And I don’t like endings that are too neat. I like ambiguity, the more heartbreaking the better — where it depends on your interpretation of a character to decide whether or not you think they’d have gone through with something they said they’d do. I write these kinds of endings quite a lot, and I always end up thinking about all the possibilities long after the book’s finished. More fuel for the fanfic writers with all the potential AUs, I guess…
It’s hard to talk about my favourite endings without giving away spoilers. I like the bittersweet endings that become more and more bitter the more you think about them, like The Ocean At The End Of The Lane by Neil Gaiman. You know, that book doesn’t hit you as tragic until a couple of hours later when you’re thinking about it and suddenly you realise oh my hamlet that’s awful no how could that why. The ending of The Night Circus is also excellent (it’s just a really good book, go read it), and has a slightly similar tone to it.
But really, the main thing I love in an ending is something that means I can’t stop thinking about it for ages, whether it’s a plot twist or something completely soul-destroying. I mentioned both of these in my post about books that have stayed with me, but there are two books that come to mind for this one. First, The Luminous Life Of Lilly Aphrodite, which completely shocked me to the core the first time I read it because it seemed so cruel and yet such a perfect end to the book. And secondly, Ptolemy’s Gate, because it had everything that made that series great: sass, fleshed-out characters, and a good dollop of tragedy.
Those are two books where I’ll never forget the ending. Because sometimes I do, when it’s been a few months or years, and I read them again as though for the first time, trying to second-guess what happens. I found that when I reread The Shadow In The North, and the ending there hit me with full force. I’d completely forgotten that it was tragic, and I’m glad that I did, because it blew me away. I reviewed it, actually, over here.
So, I like beginnings that surprise me and convince me that the book is something a bit different, and I like endings that are open to interpretation, as well as endings that completely break my heart so that I end up forcing those books on everybody that I know because I want them to feel my pain. Pretty much sums me up, really.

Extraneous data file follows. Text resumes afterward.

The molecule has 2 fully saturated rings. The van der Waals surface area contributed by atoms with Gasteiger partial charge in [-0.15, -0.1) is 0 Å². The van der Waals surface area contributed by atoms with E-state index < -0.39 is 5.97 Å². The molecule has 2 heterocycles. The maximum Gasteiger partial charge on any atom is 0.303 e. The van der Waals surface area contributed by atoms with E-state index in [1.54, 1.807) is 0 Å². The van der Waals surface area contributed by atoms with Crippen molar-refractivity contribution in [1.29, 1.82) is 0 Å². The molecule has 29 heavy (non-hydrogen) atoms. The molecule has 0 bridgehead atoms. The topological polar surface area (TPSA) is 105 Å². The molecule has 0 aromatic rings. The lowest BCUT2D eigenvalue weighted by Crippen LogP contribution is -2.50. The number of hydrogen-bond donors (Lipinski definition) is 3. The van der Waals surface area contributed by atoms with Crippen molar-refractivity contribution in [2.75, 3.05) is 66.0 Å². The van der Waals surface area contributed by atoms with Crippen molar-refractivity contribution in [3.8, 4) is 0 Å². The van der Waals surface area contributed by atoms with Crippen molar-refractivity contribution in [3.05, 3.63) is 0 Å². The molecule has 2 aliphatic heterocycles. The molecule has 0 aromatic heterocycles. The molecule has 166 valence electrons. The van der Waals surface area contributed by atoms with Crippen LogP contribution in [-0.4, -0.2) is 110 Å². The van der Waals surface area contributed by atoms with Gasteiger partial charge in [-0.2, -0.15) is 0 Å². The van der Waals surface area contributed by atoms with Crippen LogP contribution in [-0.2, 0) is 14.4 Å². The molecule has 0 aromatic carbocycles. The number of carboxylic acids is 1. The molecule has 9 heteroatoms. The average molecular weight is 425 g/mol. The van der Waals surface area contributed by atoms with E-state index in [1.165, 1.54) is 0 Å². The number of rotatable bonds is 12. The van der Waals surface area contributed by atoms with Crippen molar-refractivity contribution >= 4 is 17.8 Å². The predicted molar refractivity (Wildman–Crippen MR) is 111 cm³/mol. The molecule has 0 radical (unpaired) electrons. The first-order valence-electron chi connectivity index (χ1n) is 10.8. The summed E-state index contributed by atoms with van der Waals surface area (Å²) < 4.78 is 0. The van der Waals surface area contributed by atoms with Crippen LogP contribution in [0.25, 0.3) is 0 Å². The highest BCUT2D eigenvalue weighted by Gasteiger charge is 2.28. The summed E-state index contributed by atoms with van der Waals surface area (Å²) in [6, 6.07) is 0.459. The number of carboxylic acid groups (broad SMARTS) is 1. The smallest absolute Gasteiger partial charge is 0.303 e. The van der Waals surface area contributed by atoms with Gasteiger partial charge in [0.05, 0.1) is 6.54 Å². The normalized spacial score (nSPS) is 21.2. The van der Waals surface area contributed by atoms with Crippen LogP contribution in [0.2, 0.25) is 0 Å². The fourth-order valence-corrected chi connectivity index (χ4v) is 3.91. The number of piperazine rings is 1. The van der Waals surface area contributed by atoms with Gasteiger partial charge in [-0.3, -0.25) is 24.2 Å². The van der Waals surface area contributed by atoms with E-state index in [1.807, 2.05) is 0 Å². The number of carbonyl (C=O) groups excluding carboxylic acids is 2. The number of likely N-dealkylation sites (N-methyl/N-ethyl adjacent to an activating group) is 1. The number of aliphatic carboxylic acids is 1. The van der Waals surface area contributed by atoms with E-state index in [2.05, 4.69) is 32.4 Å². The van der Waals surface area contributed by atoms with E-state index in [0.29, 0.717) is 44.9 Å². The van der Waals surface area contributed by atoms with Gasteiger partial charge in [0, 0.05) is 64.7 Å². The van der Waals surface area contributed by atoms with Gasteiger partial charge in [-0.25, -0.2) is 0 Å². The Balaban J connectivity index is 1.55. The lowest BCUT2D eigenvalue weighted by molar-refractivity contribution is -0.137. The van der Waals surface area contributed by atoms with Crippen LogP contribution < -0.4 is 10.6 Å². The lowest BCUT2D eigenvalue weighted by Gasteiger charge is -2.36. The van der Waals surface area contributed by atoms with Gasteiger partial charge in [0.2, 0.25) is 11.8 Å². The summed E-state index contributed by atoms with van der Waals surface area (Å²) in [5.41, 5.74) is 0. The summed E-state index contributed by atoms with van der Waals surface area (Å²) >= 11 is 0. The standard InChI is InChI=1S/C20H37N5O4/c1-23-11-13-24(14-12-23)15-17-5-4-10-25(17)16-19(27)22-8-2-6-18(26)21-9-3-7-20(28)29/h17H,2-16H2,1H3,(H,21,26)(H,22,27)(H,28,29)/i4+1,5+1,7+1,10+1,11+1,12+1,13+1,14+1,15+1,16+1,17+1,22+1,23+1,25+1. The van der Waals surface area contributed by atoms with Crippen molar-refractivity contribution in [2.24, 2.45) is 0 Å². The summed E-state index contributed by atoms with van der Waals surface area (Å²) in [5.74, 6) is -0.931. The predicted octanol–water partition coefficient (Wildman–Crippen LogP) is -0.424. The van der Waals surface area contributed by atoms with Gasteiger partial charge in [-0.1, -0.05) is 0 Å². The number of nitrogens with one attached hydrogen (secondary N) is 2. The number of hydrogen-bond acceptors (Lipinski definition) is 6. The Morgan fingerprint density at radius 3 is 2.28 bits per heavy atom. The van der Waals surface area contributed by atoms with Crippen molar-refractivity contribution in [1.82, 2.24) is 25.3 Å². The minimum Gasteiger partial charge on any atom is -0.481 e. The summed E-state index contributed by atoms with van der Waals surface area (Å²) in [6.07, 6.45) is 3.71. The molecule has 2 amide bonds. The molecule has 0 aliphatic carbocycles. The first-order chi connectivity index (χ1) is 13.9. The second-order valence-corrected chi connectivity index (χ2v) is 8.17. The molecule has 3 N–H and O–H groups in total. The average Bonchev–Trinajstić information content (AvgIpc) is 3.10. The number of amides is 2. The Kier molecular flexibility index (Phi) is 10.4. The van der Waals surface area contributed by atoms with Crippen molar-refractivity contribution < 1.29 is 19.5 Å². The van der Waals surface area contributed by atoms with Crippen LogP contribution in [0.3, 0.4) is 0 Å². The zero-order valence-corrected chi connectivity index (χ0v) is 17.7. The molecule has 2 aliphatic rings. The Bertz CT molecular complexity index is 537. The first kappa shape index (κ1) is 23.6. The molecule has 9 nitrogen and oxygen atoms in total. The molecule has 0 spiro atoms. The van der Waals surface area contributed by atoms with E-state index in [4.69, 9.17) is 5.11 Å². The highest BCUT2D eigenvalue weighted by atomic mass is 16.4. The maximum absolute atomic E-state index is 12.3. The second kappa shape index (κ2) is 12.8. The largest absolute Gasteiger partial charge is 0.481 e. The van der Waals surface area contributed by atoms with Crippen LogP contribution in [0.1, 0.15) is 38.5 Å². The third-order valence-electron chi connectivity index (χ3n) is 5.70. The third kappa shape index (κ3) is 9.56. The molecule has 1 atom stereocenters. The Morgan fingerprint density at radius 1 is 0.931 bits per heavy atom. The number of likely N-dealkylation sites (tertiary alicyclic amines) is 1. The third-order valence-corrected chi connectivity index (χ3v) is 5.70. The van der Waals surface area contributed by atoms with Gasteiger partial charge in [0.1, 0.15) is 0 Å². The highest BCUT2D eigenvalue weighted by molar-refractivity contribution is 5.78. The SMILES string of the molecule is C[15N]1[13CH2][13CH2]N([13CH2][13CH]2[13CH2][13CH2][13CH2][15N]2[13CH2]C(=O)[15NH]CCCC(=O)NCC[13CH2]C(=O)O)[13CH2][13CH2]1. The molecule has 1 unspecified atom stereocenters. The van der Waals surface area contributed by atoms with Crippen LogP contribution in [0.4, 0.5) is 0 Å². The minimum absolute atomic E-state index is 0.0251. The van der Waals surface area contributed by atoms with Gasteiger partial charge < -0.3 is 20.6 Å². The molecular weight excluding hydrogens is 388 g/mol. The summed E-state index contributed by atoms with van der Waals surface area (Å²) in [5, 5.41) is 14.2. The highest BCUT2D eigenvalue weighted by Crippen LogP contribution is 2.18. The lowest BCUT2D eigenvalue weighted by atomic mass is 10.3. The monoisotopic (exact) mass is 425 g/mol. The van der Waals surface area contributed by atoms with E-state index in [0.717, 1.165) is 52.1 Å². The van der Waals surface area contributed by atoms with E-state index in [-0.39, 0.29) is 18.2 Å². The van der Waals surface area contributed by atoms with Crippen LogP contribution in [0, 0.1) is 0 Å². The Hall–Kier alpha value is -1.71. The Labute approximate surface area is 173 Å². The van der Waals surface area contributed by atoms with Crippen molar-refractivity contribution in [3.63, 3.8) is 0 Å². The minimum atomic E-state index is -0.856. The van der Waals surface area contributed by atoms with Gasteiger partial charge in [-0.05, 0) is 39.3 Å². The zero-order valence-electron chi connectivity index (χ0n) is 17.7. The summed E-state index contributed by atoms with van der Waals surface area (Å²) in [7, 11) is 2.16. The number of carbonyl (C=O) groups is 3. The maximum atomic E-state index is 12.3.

Here’s the rest of the chain.
7th – http://vergeofexisting.wordpress.com/
8th – http://zarahoffman.com/
9th – http://thelittleenginethatcouldnt.wordpress.com/
10th – http://www.elizamcfarlish.weebly.com/
11th – http://sammitalk.wordpress.com/
12th – http://irisbloomsblog.wordpress.com/
13th – http://musingsfromnevillesnavel.wordpress.com/
14th – http://fantasiesofapockethuman.blogspot.com/
15th – http://finnlongman.com/
16th – http://magicandwriting.wordpress.com/
17th – http://ttkesley.wordpress.com/
18th – http://www.brookeharrison.com/
19th – http://www.freeasagirlwithwings.wordpress.com/
20th – http://roomble.wordpress.com/
21st – http://unikkelyfe.wordpress.com/
22nd – http://erinkenobi2893.wordpress.com/
23rd – http://butterfliesoftheimagination.wordpress.com/
24th – http://lillianmwoodall.wordpress.com/
25th – http://write-where-you-are.blogspot.de/
26th – http://insideliamsbrain.wordpress.com/
27th – http://semilegacy.blogspot.com/
28th – http://oliviarivers.wordpress.com/
29th – http://theloonyteenwriter.wordpress.com/
30th – http://thelonglifeofalifelongfangirl.wordpress.com/
and http://teenscanwritetoo.wordpress.com/ (We’ll announce the topic for next month’s chain.)